The appellant maintains secondarily, however, that the Legislature has not authorized a municipality to adopt a zoning ordinance prohibiting the operation of a restaurant or a public dining-room in a residential area, and that the provisions of the ordinance invoked by the respondents and interveners on this phase of the controversy are void as being in excess of the power granted to the legislative body of the City of Charlotte by the authorizing statutes if such provisions are construed to bar the operation of a restaurant or a public dining-room in a residence 2 district. This contention overlooks the phraseology of G.S. 160-172 expressly providing that "for the purpose of promoting health, safety, morals, or the general welfare of the community, the legislative body of cities and incorporated towns is hereby empowered to regulate and restrict the height, number of stories, and sizes of buildings and other structures, the percentage of lot that may be occupied, the size of yards, courts and other open spaces, the density of population, and the location and use of buildings, structures and land for trade, industry, residence or other purposes." The power vested in municipalities by the zoning statute "to regulate and restrict the . . . use of buildings, structures and land for trade, industry, residence or other purposes" includes authority to exclude a business, otherwise lawful, from a residential district. Elizabeth City v. Aydlett, 201 N.C. 602, 161 S.E. 78; S. v. Roberson, 198 N.C. 70, 150 S.E. 674. See, also, the authorities collected in the following annotations: 117 A.L.R. 1117; 86 A.L.R. 662.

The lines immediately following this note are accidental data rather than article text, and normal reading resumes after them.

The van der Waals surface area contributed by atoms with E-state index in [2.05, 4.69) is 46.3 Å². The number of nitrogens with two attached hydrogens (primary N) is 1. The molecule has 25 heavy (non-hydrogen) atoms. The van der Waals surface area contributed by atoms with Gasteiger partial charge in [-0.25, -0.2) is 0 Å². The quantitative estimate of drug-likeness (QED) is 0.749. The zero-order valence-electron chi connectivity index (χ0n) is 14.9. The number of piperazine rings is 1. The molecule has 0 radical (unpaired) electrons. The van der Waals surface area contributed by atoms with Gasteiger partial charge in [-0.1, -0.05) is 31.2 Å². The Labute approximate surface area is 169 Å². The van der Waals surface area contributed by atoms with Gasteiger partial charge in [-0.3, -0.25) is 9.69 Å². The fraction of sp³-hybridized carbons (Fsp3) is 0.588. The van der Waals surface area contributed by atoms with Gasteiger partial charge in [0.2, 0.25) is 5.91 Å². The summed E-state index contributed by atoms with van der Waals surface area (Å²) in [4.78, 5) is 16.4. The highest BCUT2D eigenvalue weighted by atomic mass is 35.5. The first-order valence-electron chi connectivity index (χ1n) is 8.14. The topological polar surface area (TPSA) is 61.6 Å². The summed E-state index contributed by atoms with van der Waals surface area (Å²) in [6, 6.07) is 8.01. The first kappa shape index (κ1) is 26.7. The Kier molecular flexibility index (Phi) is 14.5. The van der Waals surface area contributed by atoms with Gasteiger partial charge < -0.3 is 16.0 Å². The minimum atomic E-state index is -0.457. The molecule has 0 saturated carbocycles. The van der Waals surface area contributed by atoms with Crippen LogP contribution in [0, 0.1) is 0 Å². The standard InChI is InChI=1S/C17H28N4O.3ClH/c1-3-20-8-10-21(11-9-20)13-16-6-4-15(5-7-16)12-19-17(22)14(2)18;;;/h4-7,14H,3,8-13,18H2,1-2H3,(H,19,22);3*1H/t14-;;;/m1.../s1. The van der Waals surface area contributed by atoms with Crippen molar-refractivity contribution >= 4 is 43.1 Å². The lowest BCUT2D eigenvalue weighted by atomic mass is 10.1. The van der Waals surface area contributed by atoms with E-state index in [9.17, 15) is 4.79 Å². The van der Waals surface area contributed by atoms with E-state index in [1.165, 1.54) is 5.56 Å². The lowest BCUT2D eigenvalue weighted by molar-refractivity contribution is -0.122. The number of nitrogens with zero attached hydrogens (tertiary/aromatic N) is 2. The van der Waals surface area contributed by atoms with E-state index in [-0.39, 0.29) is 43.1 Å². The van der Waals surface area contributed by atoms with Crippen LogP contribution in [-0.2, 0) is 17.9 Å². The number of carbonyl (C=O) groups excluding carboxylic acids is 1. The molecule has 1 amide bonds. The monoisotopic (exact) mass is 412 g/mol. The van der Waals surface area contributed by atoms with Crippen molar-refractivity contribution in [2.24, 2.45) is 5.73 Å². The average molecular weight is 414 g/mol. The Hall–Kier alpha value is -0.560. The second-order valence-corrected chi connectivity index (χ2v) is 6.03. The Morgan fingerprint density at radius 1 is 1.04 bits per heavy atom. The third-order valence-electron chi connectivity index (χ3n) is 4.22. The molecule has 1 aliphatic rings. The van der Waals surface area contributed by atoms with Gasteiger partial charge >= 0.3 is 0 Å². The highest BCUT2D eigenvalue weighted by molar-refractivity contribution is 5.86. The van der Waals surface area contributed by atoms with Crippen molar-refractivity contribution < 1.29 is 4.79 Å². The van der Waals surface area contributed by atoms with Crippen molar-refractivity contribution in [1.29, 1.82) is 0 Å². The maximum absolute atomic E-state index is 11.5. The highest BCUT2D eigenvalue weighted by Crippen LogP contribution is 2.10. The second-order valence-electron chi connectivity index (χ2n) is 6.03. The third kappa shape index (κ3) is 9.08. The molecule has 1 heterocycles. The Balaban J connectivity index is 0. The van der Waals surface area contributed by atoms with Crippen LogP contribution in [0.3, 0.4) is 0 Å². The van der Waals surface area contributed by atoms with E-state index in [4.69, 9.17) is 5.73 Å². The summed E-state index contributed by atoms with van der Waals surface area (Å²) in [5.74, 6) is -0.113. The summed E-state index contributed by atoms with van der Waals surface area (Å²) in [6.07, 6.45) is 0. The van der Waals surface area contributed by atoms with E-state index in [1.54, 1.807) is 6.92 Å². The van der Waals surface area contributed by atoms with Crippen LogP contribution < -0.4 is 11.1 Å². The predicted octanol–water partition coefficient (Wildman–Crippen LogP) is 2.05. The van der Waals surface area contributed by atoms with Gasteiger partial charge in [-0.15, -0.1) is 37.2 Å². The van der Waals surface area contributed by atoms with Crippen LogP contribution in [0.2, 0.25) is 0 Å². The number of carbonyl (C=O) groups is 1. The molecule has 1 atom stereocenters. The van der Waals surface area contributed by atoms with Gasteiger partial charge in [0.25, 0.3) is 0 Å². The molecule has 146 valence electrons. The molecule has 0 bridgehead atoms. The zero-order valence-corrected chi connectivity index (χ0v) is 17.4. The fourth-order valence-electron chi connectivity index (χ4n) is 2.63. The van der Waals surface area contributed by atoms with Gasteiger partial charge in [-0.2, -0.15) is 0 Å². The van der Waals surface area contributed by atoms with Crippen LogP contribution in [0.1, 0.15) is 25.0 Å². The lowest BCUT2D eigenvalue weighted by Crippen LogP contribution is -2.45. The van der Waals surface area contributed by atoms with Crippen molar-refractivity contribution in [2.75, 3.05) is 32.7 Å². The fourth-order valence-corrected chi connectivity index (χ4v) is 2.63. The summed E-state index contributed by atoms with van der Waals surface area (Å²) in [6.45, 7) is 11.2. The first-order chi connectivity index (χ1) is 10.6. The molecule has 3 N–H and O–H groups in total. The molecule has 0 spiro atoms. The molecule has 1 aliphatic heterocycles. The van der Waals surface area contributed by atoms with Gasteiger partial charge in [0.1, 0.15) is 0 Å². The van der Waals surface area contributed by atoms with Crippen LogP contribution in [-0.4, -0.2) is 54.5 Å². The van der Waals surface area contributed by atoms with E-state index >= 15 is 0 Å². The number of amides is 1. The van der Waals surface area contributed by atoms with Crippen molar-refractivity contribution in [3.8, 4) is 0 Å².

The appellant contends finally that the provisions of the zoning ordinance prohibiting the use of the premises in question for a restaurant or a public dining-room bear no substantial relation to the health, safety, morals, or general welfare of the community; constitute arbitrary, unreasonable, and discriminatory restrictions upon the property rights of the appellant in such premises; and deprive the appellants of their property without due process of law in contravention of Article I, Section 17, of the State Constitution, and the Fourteenth Amendment to the Federal Constitution.